Moreover, the tea parties I have attended are mostly composed of ordinary people, angry at what they see as a president and congress who have ignored what is perceived as best for the country (mostly fiscal responsibility), and even in doing so, have refused to be transparent about what they ARE doing. There are very little calls for violence as an outlet to anger, and those that make those calls are not encouraged, and are often dissociated with the movement by the leaders of the tea parties, when they are asked. (The NYT, being the NYT, glosses over these in their interest in painting with a massively broad brush.) The majority of the statements I have heard and read, over and over, from the speakers at the tea parties is, "We are tired of this irresponsibility, paternalism, and big government. It's time to vote these people out!"
Finally, there is always a hint in the NYT and many other media that this is some sort of effort by the shadowy right-wing empire to lead the poor, uneducated, masses astray from what is best for them. Hence, the dichotomy between "the angry tea partiers" and the "embrace of that anger by their leaders." The leaders ARE members of the tea parties, the leaders and speakers often come from among the people at the parties, and the members listening comprise a massive cross-section of society. As you hint, the NYT does not like paternalism unless it is their particular brand of statist paternalism, and they are ever prepared to hurl the accusation, veiled or not, at anyone who challenges it.
Anger? Yes. Destructive? No, and it is one of the geniuses of our system that the anger is channeled into voting, activism, and protests, not violence.
Posted by: Jonathan | Feb 17, 2010 12:32:19 PM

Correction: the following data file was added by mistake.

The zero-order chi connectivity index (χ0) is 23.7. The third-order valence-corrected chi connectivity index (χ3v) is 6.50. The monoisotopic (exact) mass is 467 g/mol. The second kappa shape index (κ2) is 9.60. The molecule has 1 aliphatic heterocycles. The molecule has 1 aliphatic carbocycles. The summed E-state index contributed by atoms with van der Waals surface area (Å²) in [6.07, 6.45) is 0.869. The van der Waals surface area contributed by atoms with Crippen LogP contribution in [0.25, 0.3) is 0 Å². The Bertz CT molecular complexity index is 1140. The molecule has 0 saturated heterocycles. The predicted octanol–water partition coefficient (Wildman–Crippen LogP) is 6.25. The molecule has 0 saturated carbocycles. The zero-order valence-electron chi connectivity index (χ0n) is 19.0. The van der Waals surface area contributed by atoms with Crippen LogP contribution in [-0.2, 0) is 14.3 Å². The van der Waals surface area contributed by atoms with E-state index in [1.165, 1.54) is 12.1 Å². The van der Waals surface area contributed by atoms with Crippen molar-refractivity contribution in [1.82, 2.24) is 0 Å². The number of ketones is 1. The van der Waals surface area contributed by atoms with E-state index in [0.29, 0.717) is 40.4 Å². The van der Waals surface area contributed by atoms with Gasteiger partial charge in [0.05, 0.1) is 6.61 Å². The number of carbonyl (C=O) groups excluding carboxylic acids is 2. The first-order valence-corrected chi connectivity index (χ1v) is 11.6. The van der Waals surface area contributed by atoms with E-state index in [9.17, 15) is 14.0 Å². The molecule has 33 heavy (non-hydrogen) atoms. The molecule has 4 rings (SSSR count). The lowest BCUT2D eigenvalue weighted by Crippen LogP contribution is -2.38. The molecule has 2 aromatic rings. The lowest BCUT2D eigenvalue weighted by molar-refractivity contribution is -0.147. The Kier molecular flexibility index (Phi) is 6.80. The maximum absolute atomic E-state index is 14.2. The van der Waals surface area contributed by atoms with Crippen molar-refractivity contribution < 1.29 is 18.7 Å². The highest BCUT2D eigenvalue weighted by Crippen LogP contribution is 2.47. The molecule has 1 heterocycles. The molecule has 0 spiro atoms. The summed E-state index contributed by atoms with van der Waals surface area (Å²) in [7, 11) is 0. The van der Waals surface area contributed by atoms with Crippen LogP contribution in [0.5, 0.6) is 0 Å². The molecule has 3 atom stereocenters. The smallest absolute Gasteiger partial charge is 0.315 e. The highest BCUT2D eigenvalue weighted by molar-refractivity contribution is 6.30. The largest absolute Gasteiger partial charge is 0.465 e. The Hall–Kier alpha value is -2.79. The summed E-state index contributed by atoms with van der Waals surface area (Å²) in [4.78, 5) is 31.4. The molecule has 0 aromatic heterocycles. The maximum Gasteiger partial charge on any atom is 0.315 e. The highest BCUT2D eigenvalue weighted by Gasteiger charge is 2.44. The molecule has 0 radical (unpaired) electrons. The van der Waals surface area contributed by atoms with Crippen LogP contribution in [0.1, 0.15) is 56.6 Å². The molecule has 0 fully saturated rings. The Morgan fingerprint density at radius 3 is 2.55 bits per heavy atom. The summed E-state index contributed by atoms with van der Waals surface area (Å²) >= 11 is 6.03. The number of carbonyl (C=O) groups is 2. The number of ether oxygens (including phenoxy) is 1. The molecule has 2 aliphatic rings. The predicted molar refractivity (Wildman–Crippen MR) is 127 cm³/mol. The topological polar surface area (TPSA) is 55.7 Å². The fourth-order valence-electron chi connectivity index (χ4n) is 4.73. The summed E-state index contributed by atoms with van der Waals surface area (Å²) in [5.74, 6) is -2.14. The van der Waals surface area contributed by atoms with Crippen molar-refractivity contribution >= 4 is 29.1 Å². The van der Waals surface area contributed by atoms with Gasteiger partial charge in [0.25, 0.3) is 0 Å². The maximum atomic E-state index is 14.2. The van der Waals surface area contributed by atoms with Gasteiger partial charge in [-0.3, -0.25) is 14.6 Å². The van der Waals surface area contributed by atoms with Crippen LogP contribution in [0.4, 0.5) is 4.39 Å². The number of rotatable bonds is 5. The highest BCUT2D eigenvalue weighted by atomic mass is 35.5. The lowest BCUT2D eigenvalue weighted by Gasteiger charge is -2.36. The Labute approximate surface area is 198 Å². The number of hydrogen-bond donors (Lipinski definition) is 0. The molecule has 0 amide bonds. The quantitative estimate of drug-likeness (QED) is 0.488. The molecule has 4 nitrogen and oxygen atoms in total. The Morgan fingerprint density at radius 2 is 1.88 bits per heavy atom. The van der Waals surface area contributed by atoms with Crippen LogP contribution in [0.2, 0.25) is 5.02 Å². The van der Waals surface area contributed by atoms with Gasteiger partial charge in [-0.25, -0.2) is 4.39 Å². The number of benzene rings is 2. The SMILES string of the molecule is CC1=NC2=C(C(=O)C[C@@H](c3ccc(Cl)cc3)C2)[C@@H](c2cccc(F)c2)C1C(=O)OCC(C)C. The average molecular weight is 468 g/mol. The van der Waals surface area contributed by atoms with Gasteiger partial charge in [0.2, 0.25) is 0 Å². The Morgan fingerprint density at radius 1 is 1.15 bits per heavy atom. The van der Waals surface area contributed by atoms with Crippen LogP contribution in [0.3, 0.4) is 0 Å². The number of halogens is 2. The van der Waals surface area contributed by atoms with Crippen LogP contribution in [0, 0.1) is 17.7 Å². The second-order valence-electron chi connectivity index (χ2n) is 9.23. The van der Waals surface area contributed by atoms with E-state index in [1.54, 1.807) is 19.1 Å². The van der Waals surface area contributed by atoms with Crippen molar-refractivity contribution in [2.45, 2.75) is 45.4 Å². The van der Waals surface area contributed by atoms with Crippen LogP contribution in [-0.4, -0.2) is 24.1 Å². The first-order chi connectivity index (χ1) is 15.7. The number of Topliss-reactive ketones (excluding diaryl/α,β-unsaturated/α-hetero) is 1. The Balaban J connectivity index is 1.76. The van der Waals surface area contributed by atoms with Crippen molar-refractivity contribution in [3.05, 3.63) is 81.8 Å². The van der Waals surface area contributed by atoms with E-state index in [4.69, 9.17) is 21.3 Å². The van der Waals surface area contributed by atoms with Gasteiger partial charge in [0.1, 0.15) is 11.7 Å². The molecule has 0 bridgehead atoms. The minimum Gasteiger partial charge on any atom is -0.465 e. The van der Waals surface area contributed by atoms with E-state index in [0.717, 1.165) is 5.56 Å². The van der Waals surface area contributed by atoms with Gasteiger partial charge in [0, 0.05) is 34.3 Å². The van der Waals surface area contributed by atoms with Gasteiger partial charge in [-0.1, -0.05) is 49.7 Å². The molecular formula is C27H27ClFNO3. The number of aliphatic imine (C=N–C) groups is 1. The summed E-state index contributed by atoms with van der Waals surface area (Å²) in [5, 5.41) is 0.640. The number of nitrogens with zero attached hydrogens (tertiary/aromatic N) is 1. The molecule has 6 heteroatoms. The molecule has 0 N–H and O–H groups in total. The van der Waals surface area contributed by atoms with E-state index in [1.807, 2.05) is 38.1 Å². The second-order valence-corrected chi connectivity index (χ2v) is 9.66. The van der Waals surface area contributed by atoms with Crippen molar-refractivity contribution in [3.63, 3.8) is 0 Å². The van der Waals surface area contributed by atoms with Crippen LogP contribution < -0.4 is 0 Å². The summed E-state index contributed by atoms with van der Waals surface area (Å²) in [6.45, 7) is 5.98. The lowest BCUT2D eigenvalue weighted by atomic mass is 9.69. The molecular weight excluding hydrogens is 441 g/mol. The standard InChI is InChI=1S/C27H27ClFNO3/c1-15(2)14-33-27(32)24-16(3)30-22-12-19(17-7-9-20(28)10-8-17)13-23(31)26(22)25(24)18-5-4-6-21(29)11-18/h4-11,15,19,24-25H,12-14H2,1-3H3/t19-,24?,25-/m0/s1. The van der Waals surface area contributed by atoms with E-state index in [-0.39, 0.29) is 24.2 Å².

As someone who reads Tax Notes Today as part of my profession--faithfully every morning--some sort of anger toward our public officials is justified. The federal deficit and debt is completely out of control...a fact policy wonks across the spectrum realize. That means either deep spending cuts or large tax hikes are on the horizon--or both.
Unless we want to become Euro-trash--with a valued added tax and marginal rates well above 50%--spending and entitlement must be cut. At this point, neither side has the political will to make tough (and prudent) choices on either the tax or spending front.
The Tea Party movement may indeed in some ways be immature--but I'd classify it more in terms of the means to achieve their goals than the so-called rhetoric. If they really want to be taken seriously, how about we put deep cuts in defense spending as well as raising the eligible age of Social Security on the table?
Perhaps the next topic for the Mirror of Justice blog ought to be whether Robert Hockett's "friendly fascist" post is in accord with Catholic Legal Theory. Frankly, the last time I heard anyone throw around the "f" word so blithely was from a couple of 19 year poli-sci majors on my undergrad campus.
Posted by: Don Altobello | Feb 17, 2010 8:34:50 PM